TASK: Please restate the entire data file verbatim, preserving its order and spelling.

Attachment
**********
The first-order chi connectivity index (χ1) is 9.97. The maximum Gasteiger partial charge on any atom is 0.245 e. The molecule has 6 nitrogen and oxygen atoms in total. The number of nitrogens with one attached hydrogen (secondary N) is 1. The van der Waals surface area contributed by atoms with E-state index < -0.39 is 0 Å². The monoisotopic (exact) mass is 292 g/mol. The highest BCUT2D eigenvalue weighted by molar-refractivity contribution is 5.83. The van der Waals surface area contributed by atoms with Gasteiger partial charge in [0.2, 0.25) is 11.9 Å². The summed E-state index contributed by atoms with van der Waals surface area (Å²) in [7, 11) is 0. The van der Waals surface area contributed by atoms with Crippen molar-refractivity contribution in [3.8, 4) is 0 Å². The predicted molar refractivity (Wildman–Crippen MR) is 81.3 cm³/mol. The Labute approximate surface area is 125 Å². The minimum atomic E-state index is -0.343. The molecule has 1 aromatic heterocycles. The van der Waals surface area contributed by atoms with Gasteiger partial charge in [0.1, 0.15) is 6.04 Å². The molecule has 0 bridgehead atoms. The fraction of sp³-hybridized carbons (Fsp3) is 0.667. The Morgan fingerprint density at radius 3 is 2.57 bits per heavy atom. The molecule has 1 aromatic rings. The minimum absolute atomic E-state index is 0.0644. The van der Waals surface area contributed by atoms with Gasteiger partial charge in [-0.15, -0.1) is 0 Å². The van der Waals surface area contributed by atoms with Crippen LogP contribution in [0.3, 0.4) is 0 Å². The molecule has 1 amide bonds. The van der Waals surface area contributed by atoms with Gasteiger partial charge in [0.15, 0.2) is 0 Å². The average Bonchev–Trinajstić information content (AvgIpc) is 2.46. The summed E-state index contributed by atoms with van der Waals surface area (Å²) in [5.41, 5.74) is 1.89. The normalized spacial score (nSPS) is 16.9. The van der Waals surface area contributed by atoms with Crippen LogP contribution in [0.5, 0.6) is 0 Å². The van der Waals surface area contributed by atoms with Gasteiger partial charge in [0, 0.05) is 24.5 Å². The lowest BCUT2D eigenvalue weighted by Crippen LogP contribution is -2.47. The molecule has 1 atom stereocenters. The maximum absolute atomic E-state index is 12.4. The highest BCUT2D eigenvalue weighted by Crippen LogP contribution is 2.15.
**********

The first-order chi connectivity index (χ1) is 9.97. The maximum Gasteiger partial charge on any atom is 0.245 e. The molecule has 6 nitrogen and oxygen atoms in total. The number of nitrogens with one attached hydrogen (secondary N) is 1. The van der Waals surface area contributed by atoms with E-state index < -0.39 is 0 Å². The monoisotopic (exact) mass is 292 g/mol. The highest BCUT2D eigenvalue weighted by molar-refractivity contribution is 5.83. The van der Waals surface area contributed by atoms with Gasteiger partial charge in [0.2, 0.25) is 11.9 Å². The summed E-state index contributed by atoms with van der Waals surface area (Å²) in [7, 11) is 0. The van der Waals surface area contributed by atoms with Crippen molar-refractivity contribution in [3.8, 4) is 0 Å². The predicted molar refractivity (Wildman–Crippen MR) is 81.3 cm³/mol. The Labute approximate surface area is 125 Å². The minimum atomic E-state index is -0.343. The molecule has 1 aromatic heterocycles. The van der Waals surface area contributed by atoms with Gasteiger partial charge in [0.1, 0.15) is 6.04 Å². The molecule has 0 bridgehead atoms. The fraction of sp³-hybridized carbons (Fsp3) is 0.667. The Morgan fingerprint density at radius 3 is 2.57 bits per heavy atom. The molecule has 1 aromatic rings. The minimum absolute atomic E-state index is 0.0644. The van der Waals surface area contributed by atoms with Gasteiger partial charge in [-0.15, -0.1) is 0 Å². The van der Waals surface area contributed by atoms with Crippen LogP contribution in [0.3, 0.4) is 0 Å². The molecule has 1 amide bonds. The van der Waals surface area contributed by atoms with Gasteiger partial charge in [0.15, 0.2) is 0 Å². The average Bonchev–Trinajstić information content (AvgIpc) is 2.46. The summed E-state index contributed by atoms with van der Waals surface area (Å²) in [5.41, 5.74) is 1.89. The normalized spacial score (nSPS) is 16.9. The van der Waals surface area contributed by atoms with Crippen LogP contribution in [0.5, 0.6) is 0 Å². The van der Waals surface area contributed by atoms with Gasteiger partial charge in [0, 0.05) is 24.5 Å². The lowest BCUT2D eigenvalue weighted by Crippen LogP contribution is -2.47. The molecule has 1 atom stereocenters. The maximum absolute atomic E-state index is 12.4. The highest BCUT2D eigenvalue weighted by Crippen LogP contribution is 2.15.